– Since coming to New York, Jaromir Jagr
has proven to be an existential thinker. His views on the game are as philosophical as his answers – which oftentimes can be clouded by a hysterical comedy routine – are thoughtful.
However, in the 2008 Stanley Cup Playoffs, which could be the last of Jagr’s storied career, he’s taken his introspective nature to an altogether new level, almost the same way he’s taken his game to heights it hasn’t reached since the 2005-06 season.
Unlike so many others, Jagr never let the old win-one-at-a-time cliché pollute his answers when he was asked about the Rangers' 3-0 deficit against the Pittsburgh Penguins
. He has been cliché-free this series, and as a result, quite insightful.
For example, the other night, after the Rangers shifted the series back to Pittsburgh with a 3-0 win in Game 4, Jagr was asked a rather innocuous question about what he thinks the Rangers’ chances are about returning to Madison Square Garden for a Game 6.
Jagr didn’t just give a quick sound-bite answer that most would have been OK with. He expounded. He talked about belief. He thought about his answer.
“That’s the No. 1 thing we have to do, we have to believe,” Jagr responded. “That’s where you start everything. If you don’t believe, you don’t have a chance. You have to think about it and you have to believe. That’s when anything is possible. But everything is in your head. When you start to believe, it’s already happening. Then you have to put the pieces together.”
A few questions down the line, Jagr was asked if any part of him takes a measure of pleasure in beating the Penguins, his former team, and sending the series back to Mellon Arena, where the fans loathe him.
Jagr chose a different route for his answer. It was inspiring.
“What matters to me is to play the playoff games,” Jagr said. “Of course you want to win the Cup, but what’s great about it is those games you are in for two months. That’s what makes the Cup special. The moments in the games, the fans and the up and downs in the series. That’s what you remember. You remember the moments – when you’re down, when you’re up, the moment when the series changed. That’s what you’re really going to remember in 10 years. Those are the moments you play for.”
Jagr has made what may very well be his final stand a memorable one. Even if the Rangers don’t come back in this series, Jagr’s greatness and penchant for making the moment his own no longer can be denied.
His 15 playoff points in nine games lead the NHL and are more than a fifth of the amount (71) he had in 82 regular-season games. Jagr had a goal, an assist and 10 shots in Game 3, a 5-3 loss. He scored twice, had an assist and four shots in Game 4.
“He’s a driven man,” Rangers coach Tom Renney concluded.
And yet, Jagr still won’t dispel the notion that he could be playing his last NHL games this spring. About the only thing Jagr won’t talk about is his future, be it re-signing with the Rangers, with another NHL team, playing somewhere in Russia, or nowhere at all.
The only way Jagr’s option in his current Rangers contract kicks in is if he wins the Conn Smythe Trophy. If that doesn’t happen, he’ll become an unrestricted free agent on July 1.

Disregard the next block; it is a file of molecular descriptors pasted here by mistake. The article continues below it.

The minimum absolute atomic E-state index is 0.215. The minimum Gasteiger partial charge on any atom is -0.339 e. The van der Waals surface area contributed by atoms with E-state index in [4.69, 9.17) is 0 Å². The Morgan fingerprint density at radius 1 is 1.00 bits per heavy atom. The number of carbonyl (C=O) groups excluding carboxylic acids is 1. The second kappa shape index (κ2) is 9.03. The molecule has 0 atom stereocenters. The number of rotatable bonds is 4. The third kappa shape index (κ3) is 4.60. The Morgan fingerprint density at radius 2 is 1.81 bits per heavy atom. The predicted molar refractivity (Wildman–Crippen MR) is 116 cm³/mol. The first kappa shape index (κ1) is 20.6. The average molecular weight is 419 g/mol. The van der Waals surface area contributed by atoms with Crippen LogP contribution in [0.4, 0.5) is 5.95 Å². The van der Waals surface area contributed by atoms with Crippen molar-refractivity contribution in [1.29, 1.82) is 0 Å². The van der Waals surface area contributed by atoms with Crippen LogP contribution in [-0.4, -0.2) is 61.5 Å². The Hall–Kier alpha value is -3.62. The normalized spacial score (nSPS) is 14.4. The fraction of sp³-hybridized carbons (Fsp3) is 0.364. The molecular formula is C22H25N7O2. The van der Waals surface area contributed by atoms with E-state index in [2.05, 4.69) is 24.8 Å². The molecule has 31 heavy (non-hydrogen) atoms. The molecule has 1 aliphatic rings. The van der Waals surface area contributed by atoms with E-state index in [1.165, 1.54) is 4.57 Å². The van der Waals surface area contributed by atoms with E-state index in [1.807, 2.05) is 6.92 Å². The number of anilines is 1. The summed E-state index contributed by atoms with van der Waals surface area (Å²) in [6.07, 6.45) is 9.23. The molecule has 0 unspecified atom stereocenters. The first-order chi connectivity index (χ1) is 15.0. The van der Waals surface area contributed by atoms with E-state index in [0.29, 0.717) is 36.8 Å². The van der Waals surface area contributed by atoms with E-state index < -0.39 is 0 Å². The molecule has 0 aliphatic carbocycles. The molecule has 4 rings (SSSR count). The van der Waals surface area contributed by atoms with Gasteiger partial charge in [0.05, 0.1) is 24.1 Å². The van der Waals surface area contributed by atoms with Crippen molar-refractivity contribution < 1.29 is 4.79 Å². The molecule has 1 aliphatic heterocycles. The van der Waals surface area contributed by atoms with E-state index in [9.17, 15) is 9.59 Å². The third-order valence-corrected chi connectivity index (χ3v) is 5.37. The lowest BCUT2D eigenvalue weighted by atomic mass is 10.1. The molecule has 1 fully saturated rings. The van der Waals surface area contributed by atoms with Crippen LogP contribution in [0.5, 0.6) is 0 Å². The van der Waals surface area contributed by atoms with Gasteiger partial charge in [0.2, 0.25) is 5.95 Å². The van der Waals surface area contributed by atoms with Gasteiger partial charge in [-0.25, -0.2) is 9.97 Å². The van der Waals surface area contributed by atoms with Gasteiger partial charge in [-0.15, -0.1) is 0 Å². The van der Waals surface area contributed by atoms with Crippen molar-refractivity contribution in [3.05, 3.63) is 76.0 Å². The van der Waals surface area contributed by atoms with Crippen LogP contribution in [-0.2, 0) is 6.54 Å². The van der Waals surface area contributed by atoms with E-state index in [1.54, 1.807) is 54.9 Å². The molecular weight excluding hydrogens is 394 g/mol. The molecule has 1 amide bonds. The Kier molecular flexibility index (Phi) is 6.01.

“Let’s talk about it after the series,” he said Thursday night with a smile.
Rangers fans certainly are pushing for their captain to return. Yes, the same fans who booed Jagr throughout the course of the season for what they perceived as a lack of motivation now see No. 68 perhaps is more motivated than ever.
They held signs at the Garden on Thursday night asking him to come back for one more season. They repeatedly chanted his name.
After Jagr scraped himself off the ice following his second-period goal and the immediate check to the head from Brooks Orpik
, he skated to the bench amid arguably the loudest ovation anyone has gotten in the Garden this year.
“You want to make sure people remember him as the outstanding player he is, and he has been really good the last couple of weeks,” Rangers goalie Henrik Lundqvist
said. “Hopefully he can keep going and lead the team.”
Jagr may be 36 with 17 NHL seasons behind him, but his belief and motivation goes beyond age and experience.
After spending the entire regular season conserving his energy, he said he was ready to play again Friday night after winning Thursday’s game. He’s craving the chance to play back-to-back for Games 5 and 6, which would be Sunday and Monday.
He said he feels like he’s 25. He’s playing like it, too.
“I’m 250 (pounds) and I have a lot of energy,” Jagr said. “I know I’m going to be tired, but I know those guys I’m going to play against, they’re going to be more tired. That’s why I wouldn’t mind it. In the playoffs you don’t think about yourself much, but you have to believe you’re in better shape than the guys you are facing. That’s the whole key.”
But can it happen? Can Jagr will this series back to Madison Square Garden and, dare we say, help the Rangers win the whole darn thing after falling down 3-0?
He can think as long and as hard as he wants about that question, but he just doesn’t have the answer. Even still, we do know No. 68 is going to make it interesting no matter what happens Sunday in Pittsburgh.
“We’re going to play three games in four nights if we go that far,” Jagr said. “When somebody gets hot, it’s possible you can stay hot for four days. The next game is Game 7 again for us. They just played Game 4; we played Game 7. Mentally that helped them. Hopefully they’re going to be a little more nervous. That might help us.”
Contact Dan Rosen at firstname.lastname@example.org.